What Is a Vivid Dream?

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A vivid dream is one that feels so real that you can recall it very clearly when you wake up. This article discusses what vivid dreams are, what causes them, some of the potential negative consequences and how to avoid them if they are adversely affecting your quality of life.

What Is a Vivid Dream?

Have you ever woken up from a dream that felt so real, it’s hard to shake it off? You might have experienced a vivid dream. They can be happy or sad, based on your real life, or completely fabricated. Vivid dreams are ones that stick to your memory.

Researchers aren’t completely certain why we dream but they’ve figured out that it’s something to do with how we store our memories.

There are two recognized stages of sleep:

  1. Non-rapid eye movement (NREM) sleep: In NREM sleep, your dreams are basic with simple imagery, concepts, and ideas.
  2. Rapid eye movement (REM) sleep: In REM sleep, your dreams are complex and more detailed.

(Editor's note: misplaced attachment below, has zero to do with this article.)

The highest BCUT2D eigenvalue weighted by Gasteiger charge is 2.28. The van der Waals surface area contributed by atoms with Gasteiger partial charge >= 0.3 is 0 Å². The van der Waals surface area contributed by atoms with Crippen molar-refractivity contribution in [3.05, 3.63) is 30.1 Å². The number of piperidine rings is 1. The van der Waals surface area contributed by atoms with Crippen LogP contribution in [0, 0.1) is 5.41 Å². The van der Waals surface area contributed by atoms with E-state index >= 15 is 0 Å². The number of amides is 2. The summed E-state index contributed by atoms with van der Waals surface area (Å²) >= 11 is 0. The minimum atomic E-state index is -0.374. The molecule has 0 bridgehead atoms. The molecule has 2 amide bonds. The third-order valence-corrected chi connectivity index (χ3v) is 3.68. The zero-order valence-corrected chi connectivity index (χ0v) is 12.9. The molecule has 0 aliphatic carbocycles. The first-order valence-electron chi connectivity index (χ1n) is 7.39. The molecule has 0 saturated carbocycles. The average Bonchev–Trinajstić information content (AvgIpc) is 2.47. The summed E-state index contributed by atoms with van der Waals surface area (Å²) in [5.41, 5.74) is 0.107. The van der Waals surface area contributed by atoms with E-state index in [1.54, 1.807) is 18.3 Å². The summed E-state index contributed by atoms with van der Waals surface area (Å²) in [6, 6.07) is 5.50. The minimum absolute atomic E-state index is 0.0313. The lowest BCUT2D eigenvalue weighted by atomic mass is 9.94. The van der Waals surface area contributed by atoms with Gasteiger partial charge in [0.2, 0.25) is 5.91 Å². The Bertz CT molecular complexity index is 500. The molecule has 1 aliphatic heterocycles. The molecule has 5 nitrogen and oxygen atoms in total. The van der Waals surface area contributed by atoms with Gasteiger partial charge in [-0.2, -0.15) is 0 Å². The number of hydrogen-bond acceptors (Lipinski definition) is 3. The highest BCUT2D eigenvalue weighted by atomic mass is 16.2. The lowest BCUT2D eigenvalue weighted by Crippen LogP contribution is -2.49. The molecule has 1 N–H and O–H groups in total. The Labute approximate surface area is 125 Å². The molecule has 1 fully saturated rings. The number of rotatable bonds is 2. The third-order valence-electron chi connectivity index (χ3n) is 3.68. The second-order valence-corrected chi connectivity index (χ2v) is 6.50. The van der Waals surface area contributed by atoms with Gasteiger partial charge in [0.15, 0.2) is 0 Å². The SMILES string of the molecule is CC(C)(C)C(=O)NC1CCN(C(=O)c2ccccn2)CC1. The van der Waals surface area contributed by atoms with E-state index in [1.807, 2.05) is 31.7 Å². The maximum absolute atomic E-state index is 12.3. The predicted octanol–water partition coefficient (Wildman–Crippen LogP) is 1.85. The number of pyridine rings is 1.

A cycle of sleep consists of both these stages, starting with NREM and ending with REM periods. It takes around 90 minutes for a cycle of sleep to complete. On a typical night, your brain will undergo four to six cycles. As your body prepares to wake up, the REM intervals increase in length and the NREM intervals decrease in length.

Therefore, the dreams that occur in the REM period of the last sleep cycle before you wake up are the ones you most likely remember. We usually wake up in the middle of our REM stage of sleep because our body has met its sleep quota, is becoming restless and preparing to get up.

However, if the dream is very vivid, it is possible to remember it from previous sleep cycles. 

Causes

Scientists aren’t exactly clear on what causes vivid dreams; however, there are a few things that have been shown to increase their likelihood. 

  • Medications: Some medications have been shown to cause vivid dreams. Anti-depressants are medications that can help relieve the symptoms of depression. One of their side effects is that they can cause vivid dreams due to the effect they have on REM sleep. Beta-blockers are medications that treat high blood pressure and cardiovascular disease. They have also been shown to impact sleep and contribute to nightmares.